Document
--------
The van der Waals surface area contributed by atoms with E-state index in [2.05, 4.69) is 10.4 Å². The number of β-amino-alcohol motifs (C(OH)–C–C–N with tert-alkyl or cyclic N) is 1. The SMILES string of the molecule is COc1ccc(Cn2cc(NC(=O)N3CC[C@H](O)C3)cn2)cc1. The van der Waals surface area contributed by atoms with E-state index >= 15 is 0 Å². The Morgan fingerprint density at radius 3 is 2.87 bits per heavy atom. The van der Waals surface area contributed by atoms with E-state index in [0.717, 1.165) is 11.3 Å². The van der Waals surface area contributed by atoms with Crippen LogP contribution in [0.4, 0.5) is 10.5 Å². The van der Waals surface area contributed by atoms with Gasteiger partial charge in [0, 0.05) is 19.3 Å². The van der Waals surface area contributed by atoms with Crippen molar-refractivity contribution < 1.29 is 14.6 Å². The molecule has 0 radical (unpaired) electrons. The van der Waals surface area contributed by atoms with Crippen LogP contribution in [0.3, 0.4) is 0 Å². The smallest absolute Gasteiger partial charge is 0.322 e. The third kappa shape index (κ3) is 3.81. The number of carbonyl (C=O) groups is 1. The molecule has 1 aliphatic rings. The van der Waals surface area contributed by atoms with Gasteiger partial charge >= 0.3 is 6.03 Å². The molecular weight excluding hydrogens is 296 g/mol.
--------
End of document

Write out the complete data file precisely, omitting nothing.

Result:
The van der Waals surface area contributed by atoms with E-state index in [2.05, 4.69) is 10.4 Å². The number of β-amino-alcohol motifs (C(OH)–C–C–N with tert-alkyl or cyclic N) is 1. The SMILES string of the molecule is COc1ccc(Cn2cc(NC(=O)N3CC[C@H](O)C3)cn2)cc1. The van der Waals surface area contributed by atoms with E-state index >= 15 is 0 Å². The Morgan fingerprint density at radius 3 is 2.87 bits per heavy atom. The van der Waals surface area contributed by atoms with E-state index in [0.717, 1.165) is 11.3 Å². The van der Waals surface area contributed by atoms with Crippen LogP contribution in [0.4, 0.5) is 10.5 Å². The van der Waals surface area contributed by atoms with Gasteiger partial charge in [0, 0.05) is 19.3 Å². The van der Waals surface area contributed by atoms with Crippen molar-refractivity contribution < 1.29 is 14.6 Å². The molecule has 0 radical (unpaired) electrons. The van der Waals surface area contributed by atoms with Crippen LogP contribution in [0.3, 0.4) is 0 Å². The smallest absolute Gasteiger partial charge is 0.322 e. The third kappa shape index (κ3) is 3.81. The number of carbonyl (C=O) groups is 1. The molecule has 1 aliphatic rings. The van der Waals surface area contributed by atoms with Gasteiger partial charge >= 0.3 is 6.03 Å². The molecular weight excluding hydrogens is 296 g/mol.